It would seem weird to use the word mnesia in English, but when we attach a one-letter prefix meaning "not" in front of it, it's suddenly normal. That's exactly what's happening on an etymological level here: our word amnesia, which comes from Ancient Greek amnesia, is composed of that prefix, a-, and the root mnesia, meaning "to remember" (so, together, amnesia means "not remembering"). A-, through Proto-Hellenic, comes from Proto-Indo-European n (yes, just the letter), which meant "not". Mnesia, of course, isn't too complex, either; it can be conjugated to mnasthai ("recall"), which, also through Proto-Hellenic, comes from Proto-Indo-European. In this case, the reconstruction is men, meaning "to think". Usage of the word amnesia, which was first attested in 1786, has skyrocketed in recent years as its meaning becomes less medical and more used in popular culture. What was I talking about again?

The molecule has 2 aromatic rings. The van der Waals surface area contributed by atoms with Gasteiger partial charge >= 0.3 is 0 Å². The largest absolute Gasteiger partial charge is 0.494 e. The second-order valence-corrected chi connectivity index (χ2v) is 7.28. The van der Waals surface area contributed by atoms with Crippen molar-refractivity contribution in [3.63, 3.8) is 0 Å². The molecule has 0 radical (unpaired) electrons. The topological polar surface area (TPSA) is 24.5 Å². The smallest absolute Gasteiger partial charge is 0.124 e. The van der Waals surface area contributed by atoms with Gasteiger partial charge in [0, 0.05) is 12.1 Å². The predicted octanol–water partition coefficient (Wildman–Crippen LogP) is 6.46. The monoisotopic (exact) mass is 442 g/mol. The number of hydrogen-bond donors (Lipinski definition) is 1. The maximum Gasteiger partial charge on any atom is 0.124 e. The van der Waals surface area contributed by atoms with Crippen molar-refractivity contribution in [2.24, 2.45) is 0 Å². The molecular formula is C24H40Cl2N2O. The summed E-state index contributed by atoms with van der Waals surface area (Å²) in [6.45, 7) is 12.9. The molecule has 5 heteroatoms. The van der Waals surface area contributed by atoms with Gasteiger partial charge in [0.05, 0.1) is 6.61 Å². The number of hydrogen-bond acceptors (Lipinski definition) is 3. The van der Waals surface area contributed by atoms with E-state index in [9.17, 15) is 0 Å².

Hello! I'm Adam Aleksic, a senior studying government and linguistics at Harvard University, where I co-founded the Harvard Undergraduate Linguistics Society. In addition to etymology, I also really enjoy trivia, politics, vexillology, geography, board games, conlanging, art history, and law.